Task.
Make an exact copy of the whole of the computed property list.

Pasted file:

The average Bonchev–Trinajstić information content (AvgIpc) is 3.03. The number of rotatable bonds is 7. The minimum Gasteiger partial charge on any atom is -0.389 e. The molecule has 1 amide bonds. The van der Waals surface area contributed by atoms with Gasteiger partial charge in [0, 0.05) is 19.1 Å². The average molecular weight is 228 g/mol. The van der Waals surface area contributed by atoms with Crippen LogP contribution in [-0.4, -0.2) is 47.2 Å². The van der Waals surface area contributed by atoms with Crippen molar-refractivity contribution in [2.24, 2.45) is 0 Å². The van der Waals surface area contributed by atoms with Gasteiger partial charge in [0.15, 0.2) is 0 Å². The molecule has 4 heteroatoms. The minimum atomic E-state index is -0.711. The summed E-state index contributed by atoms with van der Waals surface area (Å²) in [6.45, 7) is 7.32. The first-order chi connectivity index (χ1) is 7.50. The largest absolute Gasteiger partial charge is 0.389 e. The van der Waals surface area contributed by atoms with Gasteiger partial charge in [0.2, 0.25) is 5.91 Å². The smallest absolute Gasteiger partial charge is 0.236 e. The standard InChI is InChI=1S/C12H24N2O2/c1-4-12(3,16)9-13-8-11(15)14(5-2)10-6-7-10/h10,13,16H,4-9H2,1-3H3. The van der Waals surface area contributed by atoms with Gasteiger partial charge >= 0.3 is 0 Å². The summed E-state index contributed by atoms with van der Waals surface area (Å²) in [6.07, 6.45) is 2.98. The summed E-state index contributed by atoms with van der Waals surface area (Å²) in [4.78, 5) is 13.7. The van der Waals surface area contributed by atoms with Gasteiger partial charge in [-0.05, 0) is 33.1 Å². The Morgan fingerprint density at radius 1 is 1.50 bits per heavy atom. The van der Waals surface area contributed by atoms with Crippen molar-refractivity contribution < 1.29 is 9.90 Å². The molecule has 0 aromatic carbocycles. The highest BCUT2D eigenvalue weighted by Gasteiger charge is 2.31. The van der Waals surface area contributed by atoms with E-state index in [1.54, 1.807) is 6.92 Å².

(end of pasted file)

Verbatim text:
The average Bonchev–Trinajstić information content (AvgIpc) is 3.03. The number of rotatable bonds is 7. The minimum Gasteiger partial charge on any atom is -0.389 e. The molecule has 1 amide bonds. The van der Waals surface area contributed by atoms with Gasteiger partial charge in [0, 0.05) is 19.1 Å². The average molecular weight is 228 g/mol. The van der Waals surface area contributed by atoms with Crippen LogP contribution in [-0.4, -0.2) is 47.2 Å². The van der Waals surface area contributed by atoms with Crippen molar-refractivity contribution in [2.24, 2.45) is 0 Å². The van der Waals surface area contributed by atoms with Gasteiger partial charge in [0.15, 0.2) is 0 Å². The molecule has 4 heteroatoms. The minimum atomic E-state index is -0.711. The summed E-state index contributed by atoms with van der Waals surface area (Å²) in [6.45, 7) is 7.32. The first-order chi connectivity index (χ1) is 7.50. The largest absolute Gasteiger partial charge is 0.389 e. The van der Waals surface area contributed by atoms with Gasteiger partial charge in [0.2, 0.25) is 5.91 Å². The smallest absolute Gasteiger partial charge is 0.236 e. The standard InChI is InChI=1S/C12H24N2O2/c1-4-12(3,16)9-13-8-11(15)14(5-2)10-6-7-10/h10,13,16H,4-9H2,1-3H3. The van der Waals surface area contributed by atoms with Gasteiger partial charge >= 0.3 is 0 Å². The summed E-state index contributed by atoms with van der Waals surface area (Å²) in [6.07, 6.45) is 2.98. The summed E-state index contributed by atoms with van der Waals surface area (Å²) in [4.78, 5) is 13.7. The van der Waals surface area contributed by atoms with Gasteiger partial charge in [-0.05, 0) is 33.1 Å². The Morgan fingerprint density at radius 1 is 1.50 bits per heavy atom. The van der Waals surface area contributed by atoms with Crippen molar-refractivity contribution < 1.29 is 9.90 Å². The molecule has 0 aromatic carbocycles. The highest BCUT2D eigenvalue weighted by Gasteiger charge is 2.31. The van der Waals surface area contributed by atoms with E-state index in [1.54, 1.807) is 6.92 Å².